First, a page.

Most microbial organisms grow as surface-attached communities known as biofilms. However, the mechanisms whereby methanogenic archaea grow attached to surfaces have remained understudied. Here, we show that the oligosaccharyltransferase AglB is essential for growth of Methanococcus maripaludis strain JJ on glass or metal surfaces. AglB glycosylates several cellular structures, such as pili, archaella, and the cell surface layer (S-layer). We show that the S-layer of strain JJ, but not strain S2, is a glycoprotein, that only strain JJ was capable of growth on surfaces, and that deletion of aglB blocked S-layer glycosylation and abolished surface-associated growth. A strain JJ mutant lacking structural components of the type IV-like pilus did not have a growth defect under any conditions tested, while a mutant lacking the preflagellin peptidase (Δ flaK) was defective for surface growth only when formate was provided as the sole electron donor. Finally, for strains that are capable of Fe 0 oxidation, we show that deletion of aglB decreases the rate of anaerobic Fe 0 oxidation, presumably due to decreased association of biomass with the Fe 0 surface. Together, these data provide an initial characterization of surface-associated growth in a member of the methanogenic archaea. IMPORTANCE Methanogenic archaea are responsible for producing the majority of methane on Earth and catalyze the terminal reactions in the degradation of organic matter in anoxic environments. Methanogens often grow as biofilms associated with surfaces or partner organisms; however, the molecular details of surface-associated growth remain uncharacterized. We have found evidence that glycosylation of the cell surface layer is essential for growth of M. maripaludis on surfaces and can enhance rates of anaerobic iron corrosion. These results provide insight into the physiology of surface-associated methanogenic organisms and highlight the importance of surface association for anaerobic iron corrosion.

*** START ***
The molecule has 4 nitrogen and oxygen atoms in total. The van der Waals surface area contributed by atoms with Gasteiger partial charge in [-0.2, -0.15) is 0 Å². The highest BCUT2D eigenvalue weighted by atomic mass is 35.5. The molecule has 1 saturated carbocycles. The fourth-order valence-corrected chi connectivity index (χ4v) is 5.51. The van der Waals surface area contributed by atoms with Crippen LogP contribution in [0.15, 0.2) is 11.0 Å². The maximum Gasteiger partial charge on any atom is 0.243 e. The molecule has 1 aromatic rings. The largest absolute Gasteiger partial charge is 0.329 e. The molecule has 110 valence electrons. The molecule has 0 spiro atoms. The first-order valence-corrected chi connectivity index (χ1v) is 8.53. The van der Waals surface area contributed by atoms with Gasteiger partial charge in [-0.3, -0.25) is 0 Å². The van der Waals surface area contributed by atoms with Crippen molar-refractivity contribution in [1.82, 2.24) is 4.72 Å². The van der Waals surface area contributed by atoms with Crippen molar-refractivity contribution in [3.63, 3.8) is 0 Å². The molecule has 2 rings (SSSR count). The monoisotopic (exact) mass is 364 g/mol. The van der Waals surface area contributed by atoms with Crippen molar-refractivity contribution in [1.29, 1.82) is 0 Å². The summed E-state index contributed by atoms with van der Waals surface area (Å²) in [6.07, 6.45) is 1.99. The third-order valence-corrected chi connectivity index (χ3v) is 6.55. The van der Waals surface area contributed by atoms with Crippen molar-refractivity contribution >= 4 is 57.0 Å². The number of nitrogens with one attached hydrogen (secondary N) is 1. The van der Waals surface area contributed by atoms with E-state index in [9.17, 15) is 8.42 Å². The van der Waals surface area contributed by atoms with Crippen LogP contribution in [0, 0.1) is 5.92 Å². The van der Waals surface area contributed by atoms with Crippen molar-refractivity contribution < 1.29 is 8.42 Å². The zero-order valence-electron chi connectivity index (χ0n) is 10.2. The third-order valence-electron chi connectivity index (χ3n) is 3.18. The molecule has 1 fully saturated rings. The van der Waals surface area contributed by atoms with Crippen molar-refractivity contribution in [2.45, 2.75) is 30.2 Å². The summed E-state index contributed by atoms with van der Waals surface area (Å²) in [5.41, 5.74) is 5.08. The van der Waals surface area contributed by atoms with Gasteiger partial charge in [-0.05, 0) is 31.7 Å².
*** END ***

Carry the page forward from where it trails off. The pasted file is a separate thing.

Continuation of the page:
Bibliographical noteFunding Information:
This work was sponsored by a Young Investigator Program award to K.C.C. from the Army Research Office, grant number W911NF-19-1-0024. D.R.F. was supported by the National Science Foundation Graduate Research Fellowship Program under grant number CON-75851.
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- N-linked glycosylation
- iron oxidation
- Archaeal Proteins/genetics
- Membrane Proteins/genetics
PubMed: MeSH publication types
- Research Support, U.S. Gov't, Non-P.H.S.
- Journal Article